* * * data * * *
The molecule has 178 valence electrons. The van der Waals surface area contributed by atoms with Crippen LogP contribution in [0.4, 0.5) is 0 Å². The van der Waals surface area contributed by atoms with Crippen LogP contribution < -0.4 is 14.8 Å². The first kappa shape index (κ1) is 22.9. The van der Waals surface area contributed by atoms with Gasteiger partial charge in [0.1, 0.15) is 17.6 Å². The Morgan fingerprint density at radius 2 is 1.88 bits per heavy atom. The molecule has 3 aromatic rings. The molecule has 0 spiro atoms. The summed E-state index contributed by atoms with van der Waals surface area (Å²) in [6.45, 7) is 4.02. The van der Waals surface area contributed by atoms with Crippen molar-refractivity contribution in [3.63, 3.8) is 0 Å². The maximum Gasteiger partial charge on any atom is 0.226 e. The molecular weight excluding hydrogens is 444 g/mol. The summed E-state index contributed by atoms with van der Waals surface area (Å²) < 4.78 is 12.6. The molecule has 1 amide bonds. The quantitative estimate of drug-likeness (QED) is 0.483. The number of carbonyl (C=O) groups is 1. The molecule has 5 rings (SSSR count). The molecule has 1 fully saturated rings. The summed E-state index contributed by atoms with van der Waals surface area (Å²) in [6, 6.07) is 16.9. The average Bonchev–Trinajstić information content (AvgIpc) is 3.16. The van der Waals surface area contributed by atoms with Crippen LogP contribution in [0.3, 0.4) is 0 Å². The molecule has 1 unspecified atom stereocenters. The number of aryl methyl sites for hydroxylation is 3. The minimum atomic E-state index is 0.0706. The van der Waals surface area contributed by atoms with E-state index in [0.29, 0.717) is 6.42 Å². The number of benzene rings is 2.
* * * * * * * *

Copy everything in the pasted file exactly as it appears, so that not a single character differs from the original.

The molecule has 178 valence electrons. The van der Waals surface area contributed by atoms with Crippen LogP contribution in [0.4, 0.5) is 0 Å². The van der Waals surface area contributed by atoms with Crippen LogP contribution < -0.4 is 14.8 Å². The first kappa shape index (κ1) is 22.9. The van der Waals surface area contributed by atoms with Gasteiger partial charge in [0.1, 0.15) is 17.6 Å². The Morgan fingerprint density at radius 2 is 1.88 bits per heavy atom. The molecule has 3 aromatic rings. The molecule has 0 spiro atoms. The summed E-state index contributed by atoms with van der Waals surface area (Å²) in [6.45, 7) is 4.02. The van der Waals surface area contributed by atoms with Crippen molar-refractivity contribution in [3.63, 3.8) is 0 Å². The maximum Gasteiger partial charge on any atom is 0.226 e. The molecular weight excluding hydrogens is 444 g/mol. The summed E-state index contributed by atoms with van der Waals surface area (Å²) < 4.78 is 12.6. The molecule has 1 amide bonds. The quantitative estimate of drug-likeness (QED) is 0.483. The number of carbonyl (C=O) groups is 1. The molecule has 5 rings (SSSR count). The molecule has 1 fully saturated rings. The summed E-state index contributed by atoms with van der Waals surface area (Å²) in [6, 6.07) is 16.9. The average Bonchev–Trinajstić information content (AvgIpc) is 3.16. The van der Waals surface area contributed by atoms with Crippen LogP contribution in [0.3, 0.4) is 0 Å². The molecule has 1 unspecified atom stereocenters. The number of aryl methyl sites for hydroxylation is 3. The minimum atomic E-state index is 0.0706. The van der Waals surface area contributed by atoms with E-state index in [0.29, 0.717) is 6.42 Å². The number of benzene rings is 2.